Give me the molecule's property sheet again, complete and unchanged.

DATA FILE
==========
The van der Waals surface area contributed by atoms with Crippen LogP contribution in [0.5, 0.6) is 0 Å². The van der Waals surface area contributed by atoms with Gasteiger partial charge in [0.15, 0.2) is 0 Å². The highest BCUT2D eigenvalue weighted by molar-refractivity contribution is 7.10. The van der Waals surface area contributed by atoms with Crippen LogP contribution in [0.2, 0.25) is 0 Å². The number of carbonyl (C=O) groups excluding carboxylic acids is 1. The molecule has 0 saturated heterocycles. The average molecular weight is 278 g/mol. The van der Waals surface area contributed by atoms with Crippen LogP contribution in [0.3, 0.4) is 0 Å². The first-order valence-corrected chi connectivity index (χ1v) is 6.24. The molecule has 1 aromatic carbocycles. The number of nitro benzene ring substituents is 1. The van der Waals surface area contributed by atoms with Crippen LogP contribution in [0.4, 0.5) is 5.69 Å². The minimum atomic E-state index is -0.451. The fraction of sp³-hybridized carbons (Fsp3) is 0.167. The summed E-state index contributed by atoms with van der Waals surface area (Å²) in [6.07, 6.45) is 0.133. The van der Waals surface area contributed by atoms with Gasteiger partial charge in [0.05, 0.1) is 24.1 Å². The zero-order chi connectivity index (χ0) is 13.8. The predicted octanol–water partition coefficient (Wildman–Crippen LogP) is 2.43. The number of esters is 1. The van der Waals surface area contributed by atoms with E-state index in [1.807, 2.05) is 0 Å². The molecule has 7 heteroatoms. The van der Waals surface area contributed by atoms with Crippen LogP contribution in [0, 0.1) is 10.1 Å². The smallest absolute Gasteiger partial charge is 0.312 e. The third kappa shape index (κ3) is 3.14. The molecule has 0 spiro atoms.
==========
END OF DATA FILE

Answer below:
The van der Waals surface area contributed by atoms with Crippen LogP contribution in [0.5, 0.6) is 0 Å². The van der Waals surface area contributed by atoms with Gasteiger partial charge in [0.15, 0.2) is 0 Å². The highest BCUT2D eigenvalue weighted by molar-refractivity contribution is 7.10. The van der Waals surface area contributed by atoms with Crippen LogP contribution in [0.2, 0.25) is 0 Å². The number of carbonyl (C=O) groups excluding carboxylic acids is 1. The molecule has 0 saturated heterocycles. The average molecular weight is 278 g/mol. The van der Waals surface area contributed by atoms with Crippen LogP contribution in [0.3, 0.4) is 0 Å². The first-order valence-corrected chi connectivity index (χ1v) is 6.24. The molecule has 1 aromatic carbocycles. The number of nitro benzene ring substituents is 1. The van der Waals surface area contributed by atoms with Crippen LogP contribution in [0.4, 0.5) is 5.69 Å². The minimum atomic E-state index is -0.451. The fraction of sp³-hybridized carbons (Fsp3) is 0.167. The summed E-state index contributed by atoms with van der Waals surface area (Å²) in [6.07, 6.45) is 0.133. The van der Waals surface area contributed by atoms with Gasteiger partial charge in [0.05, 0.1) is 24.1 Å². The zero-order chi connectivity index (χ0) is 13.8. The predicted octanol–water partition coefficient (Wildman–Crippen LogP) is 2.43. The number of esters is 1. The van der Waals surface area contributed by atoms with E-state index in [1.807, 2.05) is 0 Å². The molecule has 7 heteroatoms. The van der Waals surface area contributed by atoms with Crippen LogP contribution in [0, 0.1) is 10.1 Å². The smallest absolute Gasteiger partial charge is 0.312 e. The third kappa shape index (κ3) is 3.14. The molecule has 0 spiro atoms.